Michael Brown v. State of Indiana (NFP)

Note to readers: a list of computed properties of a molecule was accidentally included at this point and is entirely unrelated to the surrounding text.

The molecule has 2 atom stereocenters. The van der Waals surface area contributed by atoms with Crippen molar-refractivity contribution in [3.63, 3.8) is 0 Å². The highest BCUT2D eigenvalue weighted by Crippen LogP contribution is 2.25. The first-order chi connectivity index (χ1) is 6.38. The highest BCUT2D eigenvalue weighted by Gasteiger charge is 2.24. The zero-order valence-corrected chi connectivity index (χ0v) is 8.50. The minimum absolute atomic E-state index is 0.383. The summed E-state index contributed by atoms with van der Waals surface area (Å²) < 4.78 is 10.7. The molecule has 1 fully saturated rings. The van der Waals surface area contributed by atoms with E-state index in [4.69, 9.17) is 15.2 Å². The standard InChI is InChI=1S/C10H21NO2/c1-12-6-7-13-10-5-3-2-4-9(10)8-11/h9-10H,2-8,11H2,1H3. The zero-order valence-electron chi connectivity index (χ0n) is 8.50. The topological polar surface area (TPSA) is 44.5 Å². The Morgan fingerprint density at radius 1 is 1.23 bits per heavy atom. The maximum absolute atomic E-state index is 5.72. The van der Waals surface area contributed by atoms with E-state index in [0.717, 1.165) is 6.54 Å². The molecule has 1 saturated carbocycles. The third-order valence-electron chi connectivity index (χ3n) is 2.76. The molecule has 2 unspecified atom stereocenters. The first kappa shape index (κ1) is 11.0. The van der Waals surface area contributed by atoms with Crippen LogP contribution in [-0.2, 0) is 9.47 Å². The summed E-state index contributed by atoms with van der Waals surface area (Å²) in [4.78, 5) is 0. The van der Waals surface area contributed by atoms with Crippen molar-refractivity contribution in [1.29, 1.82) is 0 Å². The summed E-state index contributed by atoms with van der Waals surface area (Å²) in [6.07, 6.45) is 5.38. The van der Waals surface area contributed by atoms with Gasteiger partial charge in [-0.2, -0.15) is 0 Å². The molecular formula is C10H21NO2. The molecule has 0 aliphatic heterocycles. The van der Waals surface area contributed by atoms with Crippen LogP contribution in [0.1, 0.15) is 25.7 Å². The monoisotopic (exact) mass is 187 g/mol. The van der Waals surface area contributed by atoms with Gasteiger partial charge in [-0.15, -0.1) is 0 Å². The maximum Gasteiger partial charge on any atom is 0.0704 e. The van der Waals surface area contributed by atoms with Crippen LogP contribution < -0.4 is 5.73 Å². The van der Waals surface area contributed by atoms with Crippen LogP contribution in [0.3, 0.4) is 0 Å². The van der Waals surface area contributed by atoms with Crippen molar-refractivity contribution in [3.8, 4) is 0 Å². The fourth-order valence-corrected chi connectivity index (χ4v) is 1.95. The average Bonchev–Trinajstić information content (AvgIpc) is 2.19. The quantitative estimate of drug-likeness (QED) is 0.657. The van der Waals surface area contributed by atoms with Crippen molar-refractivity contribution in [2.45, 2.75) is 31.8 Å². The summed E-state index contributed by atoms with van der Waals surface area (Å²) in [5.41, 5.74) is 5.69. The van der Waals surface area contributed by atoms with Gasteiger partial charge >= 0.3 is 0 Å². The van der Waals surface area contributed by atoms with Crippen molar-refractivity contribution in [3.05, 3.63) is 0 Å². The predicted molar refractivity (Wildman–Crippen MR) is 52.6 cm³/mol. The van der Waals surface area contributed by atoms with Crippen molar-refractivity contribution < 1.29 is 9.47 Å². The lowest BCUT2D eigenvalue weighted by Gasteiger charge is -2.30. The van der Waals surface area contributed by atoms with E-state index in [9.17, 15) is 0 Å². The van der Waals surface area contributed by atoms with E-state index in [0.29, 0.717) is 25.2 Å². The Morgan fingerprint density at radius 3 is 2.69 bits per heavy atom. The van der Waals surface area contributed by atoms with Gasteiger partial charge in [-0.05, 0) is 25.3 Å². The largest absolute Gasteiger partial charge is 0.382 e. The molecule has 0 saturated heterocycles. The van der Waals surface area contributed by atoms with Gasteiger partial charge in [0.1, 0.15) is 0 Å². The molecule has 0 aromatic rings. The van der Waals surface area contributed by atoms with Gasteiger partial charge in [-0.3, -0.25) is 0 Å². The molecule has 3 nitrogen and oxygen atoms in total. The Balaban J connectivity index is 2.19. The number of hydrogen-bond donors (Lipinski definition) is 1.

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Pursuant to Ind. Appellate Rule 65(D), this Memorandum Decision shall not be regarded as precedent or cited before any court except for the purpose of establishing the defense of res judicata, collateral estoppel, or the law of the case. FILED Aug 12 2011, 9:17 am CLERK of the supreme court, court of appeals and tax court ATTORNEY FOR APPELLANT: ATTORNEYS FOR APPELLEE: MICHAEL R. FISHER Marion County Public Defender Agency Indianapolis, Indiana GREGORY F. ZOELLER Attorney General of Indiana KARL M. SCHARNBERG Deputy Attorney General Indianapolis, Indiana IN THE COURT OF APPEALS OF INDIANA MICHAEL BROWN, Appellant-Defendant, vs. STATE OF INDIANA, Appellee-Plaintiff. ) ) ) ) ) ) ) ) ) No. 49A02-1011-CR-1200 APPEAL FROM THE MARION SUPERIOR COURT The Honorable Mark D. Stoner, Judge Cause No. 49G06-0811-MR-258896 August 12, 2011 MEMORANDUM DECISION - NOT FOR PUBLICATION DARDEN, Judge STATEMENT OF THE CASE Michael Brown appeals his convictions and consecutive sentences for two counts of murder.1 We affirm. ISSUES 1. Whether the trial court abused its discretion in admitting evidence. 2. Whether Brown s consecutive sentences are inappropriate pursuant to Indiana Appellate Rule 7(B). FACTS Milton Lindgren and Eric Hendricks lived at 9160 Middlebury Way in Camby and had lived together for several years. Both men were in their early seventies. Hendricks used a wheelchair due to complications from diabetes. Brown lived with Lindgren and Hendricks from approximately February of 2008 until July of 2008, ostensibly as Hendricks caretaker. Brown introduced himself to Lindgren and Hendricks neighbors as a doctor. Lindgren and Hendricks referred to Brown as Dr. Brown. (Tr. 42). Brown met Keith Myers on the internet prior to moving in with Lindgren and Hendricks. In February of 2008, Brown asked Myers if Hendricks could have his mail forwarded to Myers address because, as Brown explained, Hendricks was going through a really bad divorce. (Tr. 233). Myers agreed and began receiving Hendricks 1 Ind. Code § 35-42-1-1. 2 mail in February. Myers would keep the mail at his house until Brown retrieved it. In August, Myers told Brown that he could no longer receive the mail because he was moving. In late September of 2008, Lindgren complained to his mail carrier, Lisa Clark, that Hendricks had stopped getting mail. Clark informed him that a change-of-address had been requested in February and recalled that Brown had asked her for a change-ofaddress form. Lindgren and Hendricks then went to their local post office to report that Hendricks was not receiving mail. The postmaster gave Lindgren and Hendricks a copy of the change-of-address form that had been submitted in Hendricks name on or about February 28, 2008. The signature on the form did not match Hendricks signature. The new mailing address listed on the form matched Myers address. In late September or early October of 2008, Lindgren informed Connie Ballard that he wanted to bring his van, a 2005 gold Dodge Caravan, into her repair shop prior to leaving on a trip. He wanted to make sure everything was okay, change the oil, check the fluids, just make sure that they weren t going to break down . . . . (Tr. 73). Thereafter, at approximately 3:24 a.m. on October 9, 2008, surveillance cameras at a Wal-Mart near the Lindgren-Hendricks residence captured images of a person parking Lindgren s van in the parking lot and then leaving the parking lot on foot. The footage also reflected that, six minutes later, someone parked a silver Dodge Avenger, the same make and model vehicle that had been rented by Brown, next to the van; unloaded items 3 from the van into the Avenger; and then drove the Avenger out of the parking lot. Surveillance footage taken on October 13, 2008, showed a person being dropped off near the van and then driving the van off the lot. On October 20, 2008, Brown came into Ballard s repair shop and said he wanted to have [Lindgren] s van towed in from Franklin because he thought someone had put sugar in the gas tank. (Tr. 75). When Ballard asked Brown how he came into possession of the van, Brown claimed that someone left a voicemail on [his phone] that said the van was at Wal-Mart s parking lot, and the keys were in it, and [Lindgren] had loaned the van to this person. (Tr. 79-80). Brown claimed that he did not know the person. He also could not explain why he had the van towed from the Wal-Mart, which was near the Lindgren-Hendricks residence, to Franklin. When Ballard became suspicious, she telephoned Anthony McClure, the owner of the firm providing security for Lindgren s housing development. Brown agreed to meet McClure at the residence. Brown then left Ballard s shop and went to Lindgren and Hendricks neighborhood, where he approached Kevin Tetrick, a neighbor of Lindgren and Hendricks. Brown told Tetrick a pretty lengthy story about how he was [a] . . . caregiver for one of them, and how they were supposed to go on vacation but he hadn t seen them and he was trying to check on them or something. (Tr. 102). After Tetrick asked whether Brown had checked the back door, Brown immediately started walking towards the back, and [Tetrick] followed after him. (Tr. 4 103). Although the back door was locked, Tetrick noticed that window was open. He and Brown then went to the front of the residence to meet McClure. When McClure declined to go into the house, Brown and Tetrick went back to the rear of the house. Brown then crawled through the open window to gain entry and unlocked the door for Tetrick. Both noticed a strong odor, like decay. (Tr. 107). Brown immediately went upstairs; Tetrick, who had refused to go further, waited downstairs. Once upstairs, Brown informed Tetrick that there was blood everywhere. (Tr. 107). Tetrick told Brown to leave, but Brown refused, saying that he had to check on the other one. (Tr. 107). Brown remained in the house for several minutes, during which time Tetrick left the house and told McClure to telephone police. At approximately 11:00 a.m., Indianapolis Metropolitan Police Officer Earl Fortune received a report of [t]wo possible DOAs at 9160 Middlebury Way. (Tr. 22). When Officer Fortune arrived at the residence, he found Brown, a neighbor, and several other officers already outside the residence. Officer Fortune entered the residence through a rear door. When he entered the residence, Officer Fortune noticed a very strong odor . . . that d remind you of maybe some meat that went bad or something. (Tr. 28). Officer Fortune proceeded upstairs, where he observed two deceased males in the bedrooms . . . . (Tr. 29). Shortly thereafter, Lynne McGrone Redd, a crime scene specialist with the Indianapolis-Marion County Forensic Services Agency (the Crime Lab ), arrived at the 5 residence to collect evidence and document the scene. She observed that the home s thermostat had been set at 65 degrees. Upstairs, Redd found Lindgren s body in the northwest bedroom. He was on the bed, underneath the covers, with only his head exposed. Redd noted blood spatter on the room s walls and ceiling. Redd discovered Hendricks body on the floor of the northeast bedroom. He wore only socks and a t-shirt. She noted blood spatter throughout the room. Redd observed drops of blood in the connecting bathroom. Although the bedroom contained a lot of clutter, the bathroom was tidy, and it appeared as if someone had wiped down the vanity. Based on the level of decomposition, Dr. Michael Kenny, the forensic pathologist who performed the autopsies on Lindgren and Hendricks, estimated that they had been dead at least one week. An autopsy revealed that Hendricks had sustained a two inch laceration and skull fracture on the back of his head. Given that the bone in that area of the head is quite thick, Dr. Kenny opined that a significant amount of force produced the injury. (Tr. 562). He also opined that some club-like object, such as a baseball bat or hammer, was used. (Tr. 563). Dr. Kenny determined the cause of death to be cranial cerebral trauma due to a blunt impact to the head. (Tr. 569). An autopsy revealed multiple skull fractures to the left side of Lindgren s skull. Dr. Kenny opined that the injuries were caused by Lindgren being struck with something with a straight edge, such as a rod, or a baseball bat, or hammer, and with significant 6 force . . . . (Tr. 566). He determined the cause of death to be due to a brain laceration due to comminuted fractures of the skull due to blunt injury to the head. (Tr. 569). On October 22, 2008, Brown took Lindgren s van to Matlock Ford-Mercury in Franklin for some repairs. After Brown informed the employees that the van belonged to a murder victim, they contacted law enforcement. On October 28, 2008, Brown s then-girlfriend, Julie Esslinger, drove Brown to Indianapolis and dropped him off in the downtown area. Brown told her that he was going to stay with a different friend. (Tr. 989). Esslinger gave Brown several hundred dollars. On October 31, 2008, Brown telephoned Esslinger. She asked him if he d seen [her] baseball bat, meaning the aluminum baseball bat, which she had kept for protection. (Tr. 991). Esslinger had noticed that it was missing after she drove Brown to Indianapolis. Brown claimed that he did not know that she had a baseball bat. A little while later, Brown again telephoned Esslinger and told her not to tell anybody about it. (Tr. 993). Esslinger, however, reported the missing baseball bat, as well as the content of her conversations with Brown, to law enforcement. On November 13, 2008, the State charged Brown with two counts of murder. On November 15, 2008, United States Marshals apprehended Brown in San Diego, California. The trial court commenced a four-day jury trial on September 27, 2010. Edward Raifsnider testified that he met Brown in December of 2008, while they both were incarcerated in Oklahoma City at the Federal Transfer Center, awaiting 7 extradition. He testified that Brown eventually told him that he had murdered two elderly gay men by the name of Eric and Milton in Camby, Indiana, by bashing their brains in. (Tr. 290). According to Raifsnider, Brown informed him that he killed the men because they had found out that he d been stealing from them . . . . (Tr. 290). Also, he had gained access to their safe and strongbox and revealed that Eric was worth a great deal of money, and he wanted it. (Tr. 290). Brown described the weapons he had used as a hammer, a flagpole-type belonging to a flagpole kit, and a dull aluminum baseball bat, missing its grip. (Tr. 290). Brown further related to Raifsnider that on either September 29 or October 6, he didn t remember what day it was, but he knew it was on a Monday, (tr. 298), he entered the victims residence with a key that he had while he was living with Eric and Milt. (Tr. 298). He then went upstairs, into Lindgren s bedroom, where he bashed his head in as he lay in bed. (Tr. 299). He then proceeded to Hendricks bedroom, but Hendricks must have been awake and heard him coming, because Eric had come to him and tried to fight him back and blocked the blows. (Tr. 299-300). He said that Eric had fell [sic] down due to his bad legs, after which he bashed his head until he laid unconscious. (Tr. 300). After, Brown said that he took a shower and sprayed the bathroom down with ammonia . . . to kill the DNA . . . . (Tr. 300-01). He also put his clothes in a plastic bag. When he finished cleaning up, he opened a downstairs window to make it look like an intruder came in from that way. (Tr. 301). 8 According to Raifsnider, Brown also described loading Lindberg s van with several items before parking it in a nearby Wal-Mart parking lot. He then walked back to the house to check to see if he had locked the front door and the screen door. (Tr. 302). Brown told Raifsnider that as he did so, a lady across the street saw him and asked him what he was doing there so late, and where was his car. (Tr. 302). After telling the woman that he was checking to see if the men had gone on vacation, he walked back to Wal-Mart, parked his car next to the van, loaded the items from the van into his car, and then drove to Franklin, where he discarded the baseball bat and his clothes in dumpsters. Raifsnider further testified that Brown offered him money to testify on his behalf. Specifically, he asked Raifsnider to testify that he went to a garage sale in Camby, being held by men matching the victims descriptions, and tried to purchase a safe from them, but was told that the safe had already been sold to a friend of theirs . . . . (Tr. 317). Raifsnider testified that after speaking with Brown, he transcribed as much information as possible and sent his notes to his son and daughter-in-law. The trial court admitted the notes into evidence. Hunter Burchett testified that in February of 2008, Brown and Lindgren came into the Staples store where Burchett worked. According to Burchett, Brown represented himself as a doctor of internal medicine and that he was setting up a medical office. (Tr. 397). During one of Brown s several visits to the store, he purchased a computer. Pursuant to store policy, the large purchase amount required a manager to verify Brown s identity and credit card. Burchett testified that although Brown introduced himself as 9 Dr. Michael Brown, (tr. 401), his identification and credit card read Eric P. Hendricks. (Tr. 402). Brown claimed that to be his real name. Patrice Wagner, a sales associate for Ashley Furniture Store, testified that in the fall of 2008, a man, identifying himself as Dr. Eric Hendricks with Clarian Health, (tr. 410), came in to look for furniture for a new place. (Tr. 408). He visited the store several times and purchased several items with a credit card in Hendricks name. Wagner identified Brown as the person who made the purchases. Carol Dingle, a sales associate for Value City Furniture, testified that Brown came into the store in the spring of 2008 and introduced himself as Eric Hendricks, (tr. 415), and claimed to be an orthopedic surgeon from Clarian West Hospital. (Tr. 417). She further testified that Brown visited the store several times and purchase[d] a lot of furniture, using a credit card in Hendricks name. (Tr. 418). At one point, Dingle telephoned Brown on his cell phone to inform him about a new collection. When he answered, however, he identified himself as Dr. Brown. (Tr. 421). Steven Flanagan testified that in 2008, Brown came into Flanagan s furniture store and identified himself as Eric Hendricks. According to Flanagan, Brown informed Flanagan that he had relocated to the area to take a new position at a hospital as chief of staff. (Tr. 433). Flanagan testified that Brown came into the store several times and bought quite a bit of furniture . . . . (Tr. 433). Flanagan recalled that the name Hendricks was on the credit card and identification card used by Brown. (Tr. 435). 10 Flanagan further testified that Brown had his purchases delivered somewhere in a storage unit, somewhere on the west side. (Tr. 441). Keith Skaggs testified that he met Brown after Brown sought assistance at Skaggs church. Brown introduced himself as Dr. Brown and represented that he was opening a new medical practice. (Tr. 448). In the spring of 2008, Skaggs helped Brown move some furniture that he had bought from Value City into a storage unit in Avon. (Tr. 449). In addition to the furniture, Skaggs noticed a couple of flat screen TVs still in the box and several boxes of liquor . . . . (Tr. 454). A search of the storage unit pursuant to a warrant subsequently revealed several of the items purchased by Brown in Hendricks name. Beverly Marker testified that in October of 2008, she lived across the street from Lindgren and Hendricks. Marker met Brown in the summer of 2008, after seeing him come and go from the property across the street[.] (Tr. 480). Marker testified that Brown had told her that he was a doctor. Marker further testified that in late September or early October of 2008, she arrived home late, after dark, and saw Brown. She asked Brown where his car was, and he waved his arm, indicating that he had left it somewhere. He then asked Marker whether she had seen Lindgren and Hendricks lately, indicating that he believed them to be on vacation. Donald Ladd testified that in October, Brown telephoned him and said that [Lindgren] s van was sitting at the [Wal-Mart] parking lot and asked [him] if [he] d go 11 take him over to get it. (Tr. 777). Ladd agreed and picked up Brown at Brown s girlfriend s residence. Brown later gave Ladd two safes. Ladd testified that he received the safes, which Brown had been keeping at his girlfriend s house, right before the 28th of October[.] (Tr. 778). Brown told Ladd that the safes contained some important papers and some old coins. (Tr. 779). Brown also gave Ladd three or four boxes. (Tr. 775). A subsequent search by police officers revealed that the boxes contained several items belonging to Lindgren and Hendricks. During the trial, the State sought to admit into evidence a letter by the Assistant Board Director of the Medical Licensing Board for Indiana, affirming that Brown is not licensed to practice medicine in Indiana and has not applied for a medical license in Indiana. The trial court overruled Brown s objection, finding the letter to be a public record. The jury found Brown guilty as charged. The trial court ordered a pre-sentence investigation report ( PSI ) and held a sentencing hearing on October 13, 2010. According to the PSI, Brown had been convicted of robbery and insufficient funds in California in the 1970s. In Indiana, Brown had convictions for felony forgery and felony fraud2 as well as possession of a firearm by a serious violent felon. Brown presented his three years of military service from 1970 to 1973 as a mitigating circumstance. Although Brown expressed sympathy for Lindgren s daughter s 2 The PSI shows that the State charged Brown with seven counts of class C felony forgery and six counts of class D felony fraud. Brown pleaded guilty as charged to five of those counts. 12 loss, he claimed that [t]here are a lot of things [she] had no clue of what was going on. (Tr. 1304). He also denied taking advantage of the victims. The trial court found Brown s military service to be a mitigating circumstance. As to aggravating circumstances, the trial court found that Brown had placed himself in a position of trust by representing himself as a doctor. The trial court also found the nature and circumstances of the crime to be an aggravator; specifically, that Brown murdered Lindgren and Hendricks in an attempt to cover up his deception. The trial court further found Brown s criminal history and that there were multiple victims to be aggravating circumstances. Finding that the aggravators outweighed the mitigator, the trial court sentenced Brown to consecutive sentences of sixty years on each count, for a total sentence of 120 years. DECISION 1. Admission of Evidence Brown asserts that the trial court abused its discretion in admitting into evidence the licensing board s letter that Brown did not have a medical license in Indiana. Specifically, he argues that the evidence was irrelevant; prejudicial; and prohibited by Evidence Rule 404(b), which provides that [e]vidence of other crimes, wrongs, or acts is not admissible to prove the character of a person in order to show action in conformity therewith. Generally, a trial court s ruling on the admissibility of evidence is reviewed for an abuse of discretion. Hape v. State, 903 N.E.2d 977, 991 (Ind. Ct. App. 2009), trans. 13 denied. We will reverse a trial court s decision only if it clearly against the logic and effect of the facts and circumstances of the case. Id. Even if the decision was an abuse of discretion, we will not reverse if the admission of evidence constituted harmless error. Id. Here, we do not decide whether the trial court improperly admitted the letter because we conclude any error to be harmless. No error in the admission of evidence is grounds for setting aside a conviction unless such erroneous admission appears inconsistent with substantial justice or affects the substantial rights of the parties. The improper admission of evidence is harmless error when the conviction is supported by such substantial independent evidence of guilt as to satisfy the reviewing court that there is no substantial likelihood that the questioned evidence contributed to the conviction. Lafayette v. State, 917 N.E.2d 660, 668 (Ind. 2009) (internal citations omitted). A reversal may be obtained only if the record as a whole discloses that the erroneously admitted evidence was likely to have had a prejudicial impact upon the mind of the average juror, thereby contributing to the verdict. Wales v. State, 768 N.E.2d 513, 521 (Ind. Ct. App. 2002). Thus, [t]he question is not whether there is sufficient evidence to support the conviction absent the erroneously admitted evidence, but whether the evidence was likely to have had a prejudicial impact on the jury. Shepherd v. State, 902 N.E.2d 360, 364 (Ind. Ct. App. 2009) (quoting Camm v. State, 812 N.E.2d 1127, 1137 (Ind. Ct. App. 2004)), trans. denied. 14 Here, Raifsnider testified that Brown admitted to murdering Lindgren and Hendricks. Raifsnider s testimony provided numerous details of the murders and was substantiated by additional evidence and testimony. The State also presented evidence that Brown lied about his identity to several people, including the victims; rerouted Hendricks mail; purchased several items with Hendricks credit cards; and took property belonging to Lindgren and Hendricks. Moreover, the State presented extensive testimony from which the jury could infer that Brown lied about being a physician. In light of the evidence and Brown s conduct, we cannot say that admitting the letter from the licensing board prejudiced Brown. We therefore find that any error in admitting the evidence must be disregarded as harmless. 2. Inappropriate Sentence Brown asserts that his total sentence of 120 years is inappropriate because the murders were not carried out as a part of a well-thought-out plan but rather were ones of desperation. Brown s Br. at 21. Brown also argues that his sentence is inappropriate because he is not the worst of offenders. We may revise a sentence if it is inappropriate in light of the nature of the offense and the character of the offender. Ind. Appellate Rule 7(B). It is the defendant s burden to persuade the appellate court that his or her sentence has met th[e] inappropriateness standard of review. Anglemyer v. State, 868 N.E.2d 482, 494 (Ind. 2007), clarified on 15 reh g, 875 N.E.2d 218 (Ind. 2007) (quoting Childress v. State, 848 N.E.2d 1073, 1080 (Ind. 2006)). In determining whether a sentence is inappropriate, the advisory sentence is the starting point the Legislature has selected as an appropriate sentence for the crime committed. Childress, 848 N.E.2d at 1081. The advisory sentence for murder is fiftyfive years. I.C. § 35-50-2-3. The potential maximum sentence is sixty-five years. Id. Brown received two sixty-year sentences, to be served consecutively. Brown argues that these sentences should be served concurrently. Regarding Brown s offenses, the record discloses that he took advantage of his victims trust. When his scheme to defraud Lindgren and Hendricks began to unravel, he invaded the sanctity of their home and bludgeoned them to death. It is clear that neither Lindgren nor Hendricks posed any physical threat to Brown. Both men were in their seventies and suffered from infirmities. Brown killed Lindgren as he lay in bed and then attacked a wheelchair-bound Hendricks in his bedroom. As to his character, Brown has a criminal history of felony convictions, including prior convictions for fraud and forgery. Brown s criminal history indicates no deterrence from criminal activity and an escalation of his crimes. In light of the nature of the offense and the character of the offender, we cannot conclude that Brown s total sentence is inappropriate. Finally, we note that consecutive sentences are appropriate in cases involving multiple killings as they vindicate the fact that there were separate harms and separate 16 acts against more than one person. Townsend v. State, 860 N.E.2d 1268, 1273 (Ind. Ct. App. 2007) (quoting Perry v. State, 845 N.E.2d 1093, 1097 (Ind. Ct. App. 2006)). We find Brown s consecutive sentences to be appropriate as he killed two people. Affirmed. RILEY, J., and BARNES, J., concur. 17